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Spectral Composition

Spectral composition is the focus of this segment. We learn about emission and absorption spectra, how they are created, and how scientists use these concepts in the real world to make important discoveries.

Unit 6 Segment J: Spectral Composition Spectral composition is the focus of this segment. We learn about emission and absorption spectra, how they are created, and how scientists use these concepts in the real world to make important discoveries.

Premiere Date: July 31, 2018 | Runtime: 00:07:56

Support Materials

Learning Objectives

-Compare and contrast energy levels, ground states, and excited states, understanding their importance in atomic theory and applying their similarities and differences relative to the spectrum.

-Compare and contrast absorption spectrum and emission spectrum, recognizing their use in chemistry, astronomy, and physics in general.

-Be able to identify and use diffraction gratings and spectroscopes to collect spectral data from absorption and emission spectra and draw conclusions.

-Understand what type of information we can obtain from spectral lines that are blueshifted or redshifted.

Toolkit

Note-Taking Guide and Questions to Consider
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Practice Problems
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Spectral Composition of Elements Lab
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Vocabulary

absorption spectrum - a spectrum of electromagnetic radiation transmitted through a substance, showing dark lines or bands due to absorption of specific wavelengths.

blueshift - the shift of spectral lines toward shorter wavelengths caused by objects moving toward us.

Doppler effect - an increase or decrease in the frequency of sound, light, or other waves as the source and observer move toward or away from each other.

emission spectrum - a spectrum of the electromagnetic radiation emitted by a source; caused by greatly heating a substance or subjecting it to electric current.

excited state - energy levels in the orbitals of the electron cloud of an atom that are not ground state.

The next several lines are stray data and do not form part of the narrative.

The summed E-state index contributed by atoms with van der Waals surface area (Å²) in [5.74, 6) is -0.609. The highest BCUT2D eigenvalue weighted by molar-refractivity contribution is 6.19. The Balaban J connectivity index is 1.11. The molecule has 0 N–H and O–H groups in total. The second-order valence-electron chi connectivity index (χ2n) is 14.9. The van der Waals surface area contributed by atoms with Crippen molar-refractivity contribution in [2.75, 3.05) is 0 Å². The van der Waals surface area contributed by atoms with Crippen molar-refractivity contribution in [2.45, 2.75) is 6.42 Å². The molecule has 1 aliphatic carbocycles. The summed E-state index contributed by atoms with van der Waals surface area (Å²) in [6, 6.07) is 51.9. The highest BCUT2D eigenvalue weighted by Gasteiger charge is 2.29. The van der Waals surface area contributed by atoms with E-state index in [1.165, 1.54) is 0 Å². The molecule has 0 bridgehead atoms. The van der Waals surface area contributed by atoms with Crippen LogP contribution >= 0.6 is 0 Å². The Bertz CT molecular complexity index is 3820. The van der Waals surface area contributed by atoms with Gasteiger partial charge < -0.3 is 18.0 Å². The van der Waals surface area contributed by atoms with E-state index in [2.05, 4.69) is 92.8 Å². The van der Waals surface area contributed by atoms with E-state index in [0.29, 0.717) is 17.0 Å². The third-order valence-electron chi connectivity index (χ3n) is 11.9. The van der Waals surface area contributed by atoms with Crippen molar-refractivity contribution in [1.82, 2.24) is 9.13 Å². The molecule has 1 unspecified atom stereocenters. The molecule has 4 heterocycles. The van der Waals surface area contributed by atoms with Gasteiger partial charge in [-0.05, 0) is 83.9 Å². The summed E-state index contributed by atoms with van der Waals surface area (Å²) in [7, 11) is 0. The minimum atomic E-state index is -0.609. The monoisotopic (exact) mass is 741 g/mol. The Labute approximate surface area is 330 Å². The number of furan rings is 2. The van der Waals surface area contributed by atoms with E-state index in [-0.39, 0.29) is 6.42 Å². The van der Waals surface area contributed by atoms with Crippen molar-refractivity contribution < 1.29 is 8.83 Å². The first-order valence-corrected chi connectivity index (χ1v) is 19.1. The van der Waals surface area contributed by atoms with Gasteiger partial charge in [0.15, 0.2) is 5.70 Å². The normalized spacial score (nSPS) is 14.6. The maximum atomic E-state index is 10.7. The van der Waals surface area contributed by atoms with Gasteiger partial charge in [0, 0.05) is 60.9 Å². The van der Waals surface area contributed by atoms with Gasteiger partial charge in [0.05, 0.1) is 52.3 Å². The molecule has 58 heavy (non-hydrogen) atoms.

ground state - the lowest energy state of an atom or other particle.

quanta - individual packets of light energy.

redshift - the shift of spectral lines toward longer wavelengths caused by objects moving away from us.

spectral composition - the wavelengths of light that characterize an object.

Georgia Standards of Excellence

SP4
Obtain, evaluate, and communicate information about the properties and applications of waves.
d
Plan and carry out investigations to characterize the properties and behavior of electromagnetic waves. (Clarification statement: Properties of waves include, but not limited to, amplitude, frequency, wavelength, and the relationship between frequency or wavelength and the energy of the wave.)
e
Plan and carry out investigations to describe common features of light in terms of color, polarization, spectral composition, and wave speed in transparent media. • Analyze experimentally and mathematically aspects of reflection and refraction of light waves and describe the results using optical ray diagrams. • Perform calculations related to reflections from plane surfaces and focusing using thin lenses.

Request Teacher Toolkit

The Physics in Motion teacher toolkit provides instructions and answer keys for study questions, practice problems, labs for all seven units of study.  GPB offers the teacher toolkit at no cost to Georgia educators. It will be available in September 2018. To preorder your teacher toolkit, complete and submit this form to request the teacher toolkit. You only need to submit this form one time to get materials for all seven units of study.